Hero serves as a kind of national origins myth for the expansionist nationalism that the Chinese government has been pushing relentlessly for years now (and which holds the heart of most Chinese I know). Nationalism is China's central ideology. To understand this idea, think of the U.S. Just as the Bush/Rove GOP isn't so much conservative as it feeds nationalistic and jingoistic language to poor, rural whites to maintain power, the Chinese government hasn't been interested in Marxist-Leninism for some time now. More than anything, the Chinese government is after securing power and stability, and it feeds nationalistic propoganda to rural Chinese (abandoned by the government which focused on foreign capital investment and urban improvement) and the military in order to do so. China's bellicose rhetoric on Tibet and Taiwan -- territories of no special national security signficance in the nuclear age -- can be explained only when domestic stability concerns are factored in. "You think life is tough now, but you need to suck it up so China can be great again", the Chinese government tells its downtrodden masses. The sad thing is that the man who once made The Story Qiu Ju now tells his viewers the same thing.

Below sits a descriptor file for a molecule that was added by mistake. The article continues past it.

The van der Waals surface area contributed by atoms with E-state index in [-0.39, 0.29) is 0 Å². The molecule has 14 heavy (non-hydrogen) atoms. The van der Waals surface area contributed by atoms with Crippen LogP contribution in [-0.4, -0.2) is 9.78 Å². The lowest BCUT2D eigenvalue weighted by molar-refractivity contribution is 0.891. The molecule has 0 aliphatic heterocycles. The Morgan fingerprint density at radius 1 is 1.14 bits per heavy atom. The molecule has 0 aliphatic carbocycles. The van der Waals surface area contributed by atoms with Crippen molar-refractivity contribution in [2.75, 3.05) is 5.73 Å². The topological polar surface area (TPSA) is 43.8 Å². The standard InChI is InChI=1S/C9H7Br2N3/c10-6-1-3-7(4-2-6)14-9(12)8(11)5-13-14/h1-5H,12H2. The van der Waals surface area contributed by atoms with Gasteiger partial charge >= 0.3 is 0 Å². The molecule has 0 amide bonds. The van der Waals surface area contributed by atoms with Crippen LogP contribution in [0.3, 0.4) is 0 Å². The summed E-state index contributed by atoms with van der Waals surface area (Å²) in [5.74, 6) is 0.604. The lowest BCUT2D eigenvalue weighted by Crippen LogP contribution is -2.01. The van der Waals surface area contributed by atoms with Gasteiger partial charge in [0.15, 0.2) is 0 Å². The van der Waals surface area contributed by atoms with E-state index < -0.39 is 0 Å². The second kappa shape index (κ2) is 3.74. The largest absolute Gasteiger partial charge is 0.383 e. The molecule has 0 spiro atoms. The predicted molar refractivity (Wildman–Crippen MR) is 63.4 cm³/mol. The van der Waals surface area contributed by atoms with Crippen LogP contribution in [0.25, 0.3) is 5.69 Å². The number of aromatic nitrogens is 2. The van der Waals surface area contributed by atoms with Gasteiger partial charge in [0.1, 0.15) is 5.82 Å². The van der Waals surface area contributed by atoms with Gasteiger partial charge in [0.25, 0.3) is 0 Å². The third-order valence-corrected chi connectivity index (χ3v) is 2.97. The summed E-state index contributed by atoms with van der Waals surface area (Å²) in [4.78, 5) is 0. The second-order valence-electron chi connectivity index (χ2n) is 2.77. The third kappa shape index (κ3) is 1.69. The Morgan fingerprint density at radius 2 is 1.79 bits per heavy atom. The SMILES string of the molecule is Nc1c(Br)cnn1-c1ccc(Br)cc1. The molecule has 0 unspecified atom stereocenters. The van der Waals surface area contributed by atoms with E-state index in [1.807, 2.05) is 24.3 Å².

[If you're tired of my negativity and yearn to sink your teeth into a meaty positive piece, check out Chinese cinema guru Shelly Kraicer's take. It's pretty damn good.]